It would be better, of course, if we could take as much interest in what is going on in our own neighborhoods as we do in the gymnastic routines and well-appointed aircraft of the president and a handful of movie stars. Admitted to a spurious intimacy with the cittadini of Washington and Hollywood, the American citizen today moves diffidently through his own town, dropping his eyes before those of his fellow citizens who stand in line with him in a marketplace that long ago ceased to be a community.
Patronizing lectures by President Obama about the need for community service are probably worse than useless, since they encourage a faith in phony solutions. Not less worthless is the president’s recent expansion of the national-service mandarinate, AmeriCorps — the very name of which is, in its Newspeak banality, evidence of our tendency to turn the problem of community over to the bureaucracies of the state.
The fact is that our community life today is
exceedingly dull. Programs like AmeriCorps, founded in the belief that community is an artifact not of culture but of politics, only make it duller. Sit in a café in one of the old squares of Europe, and you see how much better the civilization managed these things in the past. You find, in the old public spaces of the West, a civic artistry that draws people in, and makes community into a form of pleasure rather than of penance.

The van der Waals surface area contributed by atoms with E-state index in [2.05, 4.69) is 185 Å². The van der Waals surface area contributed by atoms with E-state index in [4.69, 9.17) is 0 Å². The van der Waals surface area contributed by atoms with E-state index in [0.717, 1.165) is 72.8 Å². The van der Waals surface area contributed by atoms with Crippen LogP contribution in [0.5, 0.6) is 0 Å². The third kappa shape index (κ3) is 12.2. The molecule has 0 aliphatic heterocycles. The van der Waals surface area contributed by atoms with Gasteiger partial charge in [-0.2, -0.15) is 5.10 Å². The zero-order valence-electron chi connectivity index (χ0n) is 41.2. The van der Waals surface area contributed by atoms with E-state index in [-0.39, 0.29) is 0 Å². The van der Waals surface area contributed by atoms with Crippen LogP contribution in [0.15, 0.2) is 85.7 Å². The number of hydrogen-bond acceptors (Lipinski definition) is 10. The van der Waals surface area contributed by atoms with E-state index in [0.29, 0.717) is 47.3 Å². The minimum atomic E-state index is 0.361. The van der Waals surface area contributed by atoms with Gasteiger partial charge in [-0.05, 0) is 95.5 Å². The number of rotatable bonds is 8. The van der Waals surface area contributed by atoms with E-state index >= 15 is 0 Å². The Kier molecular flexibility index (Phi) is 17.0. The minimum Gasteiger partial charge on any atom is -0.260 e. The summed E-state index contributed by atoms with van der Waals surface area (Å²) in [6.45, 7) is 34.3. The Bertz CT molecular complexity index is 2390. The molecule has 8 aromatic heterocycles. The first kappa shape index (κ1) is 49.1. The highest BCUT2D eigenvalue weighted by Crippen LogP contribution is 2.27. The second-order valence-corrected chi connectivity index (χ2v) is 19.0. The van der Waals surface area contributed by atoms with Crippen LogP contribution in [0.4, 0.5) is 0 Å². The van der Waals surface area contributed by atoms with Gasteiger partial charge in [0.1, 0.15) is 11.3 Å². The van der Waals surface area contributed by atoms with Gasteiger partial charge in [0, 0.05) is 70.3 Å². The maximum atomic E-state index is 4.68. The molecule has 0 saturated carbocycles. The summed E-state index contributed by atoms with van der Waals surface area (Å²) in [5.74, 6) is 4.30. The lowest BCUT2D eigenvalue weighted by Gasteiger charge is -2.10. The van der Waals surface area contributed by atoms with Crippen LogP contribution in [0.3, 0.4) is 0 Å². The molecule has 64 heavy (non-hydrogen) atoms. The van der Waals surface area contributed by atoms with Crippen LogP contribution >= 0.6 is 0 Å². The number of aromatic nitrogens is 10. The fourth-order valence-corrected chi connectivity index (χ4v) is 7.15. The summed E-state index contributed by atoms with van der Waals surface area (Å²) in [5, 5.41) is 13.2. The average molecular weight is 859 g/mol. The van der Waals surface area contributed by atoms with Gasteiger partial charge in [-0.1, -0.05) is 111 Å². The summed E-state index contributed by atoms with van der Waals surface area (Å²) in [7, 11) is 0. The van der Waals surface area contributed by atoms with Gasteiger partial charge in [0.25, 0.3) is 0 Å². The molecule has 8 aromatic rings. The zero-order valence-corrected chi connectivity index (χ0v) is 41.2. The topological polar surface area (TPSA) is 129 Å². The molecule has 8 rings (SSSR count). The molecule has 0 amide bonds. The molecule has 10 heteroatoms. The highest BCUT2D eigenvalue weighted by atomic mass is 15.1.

Unless we find a way to revive those dead civic traditions, our communities will continue to languish, and we will continue to turn for imaginative stimulus to the bogus showmanship of our modern Caesars.
– Michael Knox Beran is a contributing editor of City Journal. His most recent book is Forge of Empires 1861–1871: Three Revolutionary Statesmen and the World They Made.